As more countries propose legislation to legalize same-sex marriage, destinations and travel companies are increasingly marketing themselves to gay travelers. But John Tanzella, president of the International Gay and Lesbian Travel Association, warned that not all those who talk the talk necessarily walk the walk.
“Let’s say a hotel is doing an ad campaign, but they don’t have equal rights for their own employees,” Tanzella said. “You have to have your house in order before you start going after the market.”
Below are edited excerpts from a conversation with Tanzella on how lesbian, gay, bisexual or transsexual travelers can figure out what places and firms are truly gay friendly.
Q: Any resources that gay travelers can use to evaluate a company or destination?
- Seahawks agree to contract extension with quarterback Russell Wilson
- Dustin Ackley trade symbolizes continuing dark days of Mariners
- Surviving Seattle’s sidewalks: Pedestrian rage rises as the population grows
- Seahawks linebacker Bobby Wagner on contract talks: 'Now. That's my deadline'
- Higher wages a surprising success for Seattle restaurant Ivar's
Most Read Stories
A: You can start by checking out our website, iglta.org, which lists everything from travel agencies and tour operators to hotels, airlines, cruise lines, car rentals and restaurants and bars. Businesses who pay to be on our website must follow our code of ethics, which basically says they welcome LGBT travelers and will treat them with respect like any other guest.
Q: Any companies that are doing a particularly good job?
A: Some of our standout members are Delta and American Airlines, which both have their own websites for LGBT travelers and support a lot of organizations and charities. For hotels, Hilton, Hyatt and Kimpton, a chic, boutique-y chain, are all very engaged with gay travelers and support LGBT charities. Kimpton does specials during Pride week in June for destinations that are popular among gay travelers, and it has its own LGBT newsletters.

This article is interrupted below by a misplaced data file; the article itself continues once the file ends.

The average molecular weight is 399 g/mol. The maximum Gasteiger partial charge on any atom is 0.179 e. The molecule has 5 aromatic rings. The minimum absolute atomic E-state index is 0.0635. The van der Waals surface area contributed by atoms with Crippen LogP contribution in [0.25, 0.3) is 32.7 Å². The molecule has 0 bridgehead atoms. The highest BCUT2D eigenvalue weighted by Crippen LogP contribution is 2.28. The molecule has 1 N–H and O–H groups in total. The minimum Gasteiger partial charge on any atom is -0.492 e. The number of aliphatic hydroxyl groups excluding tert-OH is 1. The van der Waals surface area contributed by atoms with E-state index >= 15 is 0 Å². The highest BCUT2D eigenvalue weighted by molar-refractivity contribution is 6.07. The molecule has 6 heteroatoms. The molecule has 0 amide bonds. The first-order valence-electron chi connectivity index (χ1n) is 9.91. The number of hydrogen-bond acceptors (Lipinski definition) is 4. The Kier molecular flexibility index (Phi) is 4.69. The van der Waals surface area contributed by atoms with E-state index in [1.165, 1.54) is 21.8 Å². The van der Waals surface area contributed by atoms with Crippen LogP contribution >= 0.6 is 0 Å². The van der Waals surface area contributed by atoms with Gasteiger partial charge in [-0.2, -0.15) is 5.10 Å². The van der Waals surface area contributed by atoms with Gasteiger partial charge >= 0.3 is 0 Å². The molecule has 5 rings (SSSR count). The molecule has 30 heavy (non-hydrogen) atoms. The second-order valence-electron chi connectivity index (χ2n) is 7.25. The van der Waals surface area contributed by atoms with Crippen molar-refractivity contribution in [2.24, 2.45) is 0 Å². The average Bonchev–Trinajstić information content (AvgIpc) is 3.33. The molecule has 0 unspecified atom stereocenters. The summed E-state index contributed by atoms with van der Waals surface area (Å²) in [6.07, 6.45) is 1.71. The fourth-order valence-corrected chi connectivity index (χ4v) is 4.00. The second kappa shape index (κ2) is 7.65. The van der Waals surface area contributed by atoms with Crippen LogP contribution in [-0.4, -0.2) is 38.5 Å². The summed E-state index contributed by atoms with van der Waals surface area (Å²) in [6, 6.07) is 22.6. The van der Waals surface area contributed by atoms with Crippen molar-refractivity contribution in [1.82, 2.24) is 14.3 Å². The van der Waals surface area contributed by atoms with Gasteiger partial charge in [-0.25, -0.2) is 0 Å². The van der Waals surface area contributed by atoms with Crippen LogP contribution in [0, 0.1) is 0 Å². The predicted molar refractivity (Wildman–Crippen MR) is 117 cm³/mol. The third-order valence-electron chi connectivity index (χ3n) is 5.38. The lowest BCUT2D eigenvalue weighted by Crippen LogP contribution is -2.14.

Q: Any recommendations for gay travelers going abroad?
A: If you’re going somewhere outside of a very popular tourist destination, do research online to find out what areas are friendly, what are safe. The new State Department website for LGBT Americans traveling abroad is fantastic (http://1.usa.gov/VebFK1). It gives links to information on each country and other tips. It’s not a bad idea, for example, for parents to bring documents showing parentage or custody of their children when they go abroad.
We often refer travelers to the International Lesbian and Gay Association (ILGA), which is based in Brussels and has a lot of information on countries: which afford protection to those who are LGBT; which do not, and even criminalize same-sex relationships (ilga.org)
We tell all travelers, gay and straight, that you must observe the laws and customs of wherever you’re traveling. By disregarding them, that will be dangerous for you.
Now, if you’d like to do something about a law you feel is unfair, that’s when you contact ILGA, which promotes gay rights and equality around the world.
When France recently legalized marriage and adoption for same-sex couples, demonstrations opposing the law intensified. A Dutch-born man walking with his partner in Paris was beaten up. Should LGBT travelers worry?
A: No. Paris is a hugely popular destination for gay travelers and totally safe. Just stay away from marches where there have been incidents. Extremist groups take advantage of demonstrations to clash with police and lash out against the government.
Q: Have any places become more open to gay travelers?
A: In the last decade, a number of hot spots have emerged in South America like Peru, Mexico City, Brazil. It used to be only Rio and São Paulo in Brazil, but now Florianopolis has emerged as a gay destination.